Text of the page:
The 2019 Stanley Cup champions are looking like genuine Cup contenders this season. Their power-play percentage (27.0) ranked second, while their goals per game (3.77) was third. Nine players, including Vladimir Tarasenko, Pavel Buchnevich, captain Ryan O'Reilly and rising stars Jordan Kyrou and Robert Thomas, each scored at least 20 goals this season.
Sophomore winger Jason Robertson tallied 41 goals, Joe Pavelski netted 81 points and Roope Hintz hit a career-high 72 points for the Dallas Stars. Rookie goaltender Jake Oettinger looks like a seasoned veteran. They also possess a solid top-four along the blue line in Miro Heiskanen, Esa Lindell, Ryan Suter and John Klingberg. Their faceoff win percentage (54.8) was the league's second-best.
Career-best performances from leading scorers Roman Josi, Filip Forsberg and Matt Duchene propelled the Nashville Predators into the postseason. Winger Tanner Jeannot led all rookies with 24 goals. Goaltender Juuse Saros was among the league leaders with 38 wins and a .918 save percentage. Their power-play percentage (24.6) was tied for fifth.
Leading scorers Sebastian Aho and Andrei Svechnikov provide plenty of punch to the Carolina Hurricanes' offensive attack. Starting goaltender Frederik Andersen was among the league leaders with 35 wins, 2.17 goals-against average and a .922 save percentage. The Hurricanes' 88.0 penalty-killing percentage was the league's best.
New York Rangers
New York Rangers goalie Igor Shesterkin led the league in GAA (2.07) and save percentage (.935), making him the favorite to win the Vezina Trophy. Thanks to forwards Artemi Panarin, Mika Zibanejad and 52-goal scorer Chris Kreider, the Blueshirts' 25.2 power-play percentage was the league's fourth-best. Their defense corps is anchored by defending Norris Trophy winner Adam Fox.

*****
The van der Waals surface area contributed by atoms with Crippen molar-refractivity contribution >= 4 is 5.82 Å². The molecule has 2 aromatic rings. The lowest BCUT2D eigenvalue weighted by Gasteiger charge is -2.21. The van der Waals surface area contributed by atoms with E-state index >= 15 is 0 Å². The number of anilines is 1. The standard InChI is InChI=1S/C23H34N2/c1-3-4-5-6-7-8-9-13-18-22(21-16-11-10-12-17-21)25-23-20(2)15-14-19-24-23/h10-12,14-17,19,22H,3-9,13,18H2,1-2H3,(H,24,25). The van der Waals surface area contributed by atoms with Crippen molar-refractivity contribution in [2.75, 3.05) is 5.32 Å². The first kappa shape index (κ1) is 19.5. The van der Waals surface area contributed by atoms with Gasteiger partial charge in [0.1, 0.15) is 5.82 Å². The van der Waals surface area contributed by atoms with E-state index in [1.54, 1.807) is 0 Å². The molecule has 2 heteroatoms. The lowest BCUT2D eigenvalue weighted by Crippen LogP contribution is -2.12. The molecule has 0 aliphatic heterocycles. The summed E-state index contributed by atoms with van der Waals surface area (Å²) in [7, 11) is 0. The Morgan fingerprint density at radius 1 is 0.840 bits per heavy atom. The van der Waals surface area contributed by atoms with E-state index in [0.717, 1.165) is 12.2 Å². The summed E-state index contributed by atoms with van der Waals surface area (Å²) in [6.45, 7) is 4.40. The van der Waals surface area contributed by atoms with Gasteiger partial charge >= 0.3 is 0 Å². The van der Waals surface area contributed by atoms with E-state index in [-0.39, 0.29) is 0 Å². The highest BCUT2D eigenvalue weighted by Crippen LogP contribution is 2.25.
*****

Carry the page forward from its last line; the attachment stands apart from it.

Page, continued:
The Pittsburgh Penguins have experience playoff veterans in Evgeni Malkin, Kris Letang, Jeff Carter, Jake Guentzel and captain Sidney Crosby. Trade-deadline acquisition Rickard Rakell has fit in well with 13 points in 19 games. They sat third with a penalty-killing percentage of 84.4, and their 2.71 goals-against per game was the fifth-best.
With another 50-goal performance by captain Alex Ovechkin, the Washington Capitals' 3.29 goals per game ranked 10th. Center Evgeny Kuznetsov enjoyed a bounce-back 78-point performance, while defenseman John Carlson reached 70 points for the third time in the last four years. Rugged winger Tom Wilson had a career year with 24 goals and 52 points.
Thriving in their first full season under head coach Darryl Sutter, the Calgary Flames' scoring leaders, Johnny Gaudreau, Matthew Tkachuk, Elias Lindholm and Andrew Mangiapane, had career-best seasons. So did goaltender Jacob Markstrom, who led the league with nine shutouts. Under Sutter, the Flames have a well-balanced club that sat among the top teams statistically at both ends of the rink.
After early postseason exits over the past two years, the Edmonton Oilers will be motivated for better results this time. Captain Connor McDavid led the league with 123 points, while Leon Draisaitl sat fourth with 110 points. The Oilers won 26 of their last 38 regular-season games since Jay Woodcroft took over as interim head coach. Their power-play percentage (26.0) was the league's third-best.
Los Angeles Kings
Longtime Los Angeles Kings veterans Anze Kopitar and Jonathan Quick enjoyed healthy, productive seasons. Off-season acquisitions Philip Danault and Viktor Arvidsson were among their top five scorers. Winger Adrian Kempe blossomed into a 35-goal scorer, while rookies Sean Durzi, Arthur Kaliyev and Quinton Byfield became roster regulars. Their faceoff win percentage (52.2) was the league's fifth-best.